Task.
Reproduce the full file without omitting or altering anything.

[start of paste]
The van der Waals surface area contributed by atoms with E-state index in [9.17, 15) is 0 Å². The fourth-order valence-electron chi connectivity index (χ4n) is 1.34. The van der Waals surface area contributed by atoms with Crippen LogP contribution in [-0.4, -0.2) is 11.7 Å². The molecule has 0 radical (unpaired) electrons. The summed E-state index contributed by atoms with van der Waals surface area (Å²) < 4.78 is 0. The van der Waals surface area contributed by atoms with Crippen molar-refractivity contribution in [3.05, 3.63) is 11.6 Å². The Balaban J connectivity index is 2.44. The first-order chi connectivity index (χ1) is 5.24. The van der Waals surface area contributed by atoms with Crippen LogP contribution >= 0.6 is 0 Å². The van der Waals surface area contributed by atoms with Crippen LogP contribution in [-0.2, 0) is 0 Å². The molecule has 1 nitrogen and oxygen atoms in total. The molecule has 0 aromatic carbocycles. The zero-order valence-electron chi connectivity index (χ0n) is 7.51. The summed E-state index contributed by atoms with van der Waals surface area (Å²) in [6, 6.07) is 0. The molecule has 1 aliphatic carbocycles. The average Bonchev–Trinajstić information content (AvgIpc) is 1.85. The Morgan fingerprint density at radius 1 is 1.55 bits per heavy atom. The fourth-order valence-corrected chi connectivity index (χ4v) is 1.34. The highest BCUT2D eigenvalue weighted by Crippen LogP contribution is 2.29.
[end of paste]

The van der Waals surface area contributed by atoms with E-state index in [9.17, 15) is 0 Å². The fourth-order valence-electron chi connectivity index (χ4n) is 1.34. The van der Waals surface area contributed by atoms with Crippen LogP contribution in [-0.4, -0.2) is 11.7 Å². The molecule has 0 radical (unpaired) electrons. The summed E-state index contributed by atoms with van der Waals surface area (Å²) < 4.78 is 0. The van der Waals surface area contributed by atoms with Crippen molar-refractivity contribution in [3.05, 3.63) is 11.6 Å². The Balaban J connectivity index is 2.44. The first-order chi connectivity index (χ1) is 5.24. The van der Waals surface area contributed by atoms with Crippen LogP contribution >= 0.6 is 0 Å². The van der Waals surface area contributed by atoms with Crippen LogP contribution in [-0.2, 0) is 0 Å². The molecule has 1 nitrogen and oxygen atoms in total. The molecule has 0 aromatic carbocycles. The zero-order valence-electron chi connectivity index (χ0n) is 7.51. The summed E-state index contributed by atoms with van der Waals surface area (Å²) in [6, 6.07) is 0. The molecule has 1 aliphatic carbocycles. The average Bonchev–Trinajstić information content (AvgIpc) is 1.85. The Morgan fingerprint density at radius 1 is 1.55 bits per heavy atom. The fourth-order valence-corrected chi connectivity index (χ4v) is 1.34. The highest BCUT2D eigenvalue weighted by Crippen LogP contribution is 2.29.